This is exactly one of the impacts that Act 10 was intended to have.
Though he said it was a difficult decision, he left Lodi for better pay — about $2,000 more in salary, plus better benefits — and he wanted to try working at a bigger school. Teacher salaries in Lodi “had taken a hit” after the Legislature passed Act 10 and weren’t going to get better any time soon, given budget constraints.
Irrespective of whether or not Act 10 hit Lodi’s budget (that has become a reflexive statement even though Wisconsin spends more than ever on government schools), the fact that it is so easy for this teacher to move to another district is also because of Act 10. By enabling a more mobile teacher labor force, Act 10 forces districts to compete for the best teachers. This is not a bad thing. It is a good thing. And you’ll notice, it isn’t always about money.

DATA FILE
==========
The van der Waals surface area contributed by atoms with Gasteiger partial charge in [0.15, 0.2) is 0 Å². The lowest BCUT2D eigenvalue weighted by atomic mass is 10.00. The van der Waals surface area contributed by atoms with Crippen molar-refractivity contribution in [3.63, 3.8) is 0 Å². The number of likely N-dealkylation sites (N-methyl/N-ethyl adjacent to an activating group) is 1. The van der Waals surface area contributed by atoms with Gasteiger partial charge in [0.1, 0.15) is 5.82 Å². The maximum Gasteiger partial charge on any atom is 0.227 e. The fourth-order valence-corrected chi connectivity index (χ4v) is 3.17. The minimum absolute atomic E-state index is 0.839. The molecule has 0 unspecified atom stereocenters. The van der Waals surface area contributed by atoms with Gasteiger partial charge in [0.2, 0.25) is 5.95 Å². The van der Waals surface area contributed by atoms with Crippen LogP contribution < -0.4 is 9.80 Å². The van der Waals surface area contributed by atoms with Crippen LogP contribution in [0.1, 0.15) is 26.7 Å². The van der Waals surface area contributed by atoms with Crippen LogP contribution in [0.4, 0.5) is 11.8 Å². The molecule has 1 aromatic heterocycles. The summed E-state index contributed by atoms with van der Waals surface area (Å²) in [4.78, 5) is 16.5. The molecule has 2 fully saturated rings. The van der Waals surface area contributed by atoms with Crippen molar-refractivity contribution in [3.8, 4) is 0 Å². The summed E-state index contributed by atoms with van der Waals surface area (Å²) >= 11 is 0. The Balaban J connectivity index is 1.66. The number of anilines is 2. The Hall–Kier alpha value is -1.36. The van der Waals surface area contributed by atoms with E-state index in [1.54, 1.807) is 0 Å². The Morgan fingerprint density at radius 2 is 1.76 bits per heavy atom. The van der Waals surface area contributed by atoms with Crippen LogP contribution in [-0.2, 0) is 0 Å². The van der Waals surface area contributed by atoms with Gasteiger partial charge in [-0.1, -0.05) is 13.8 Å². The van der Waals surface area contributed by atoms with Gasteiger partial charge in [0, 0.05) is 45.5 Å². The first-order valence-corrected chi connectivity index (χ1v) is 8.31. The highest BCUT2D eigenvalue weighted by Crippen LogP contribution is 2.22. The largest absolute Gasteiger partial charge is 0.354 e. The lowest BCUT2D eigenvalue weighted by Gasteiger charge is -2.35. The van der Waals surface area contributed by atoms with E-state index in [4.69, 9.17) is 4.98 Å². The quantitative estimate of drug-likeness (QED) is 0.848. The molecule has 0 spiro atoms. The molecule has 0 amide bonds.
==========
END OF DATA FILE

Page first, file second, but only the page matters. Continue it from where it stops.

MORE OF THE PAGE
But a year later, he returned to Lodi for some of the same reasons he left: Monona Grove’s size — it has more than twice the enrollment that Lodi has — meant that he didn’t know most of the students even by the end of the year, and there were larger socio-economic disparities between them. He said he also had some differences in teaching philosophy from his colleagues there.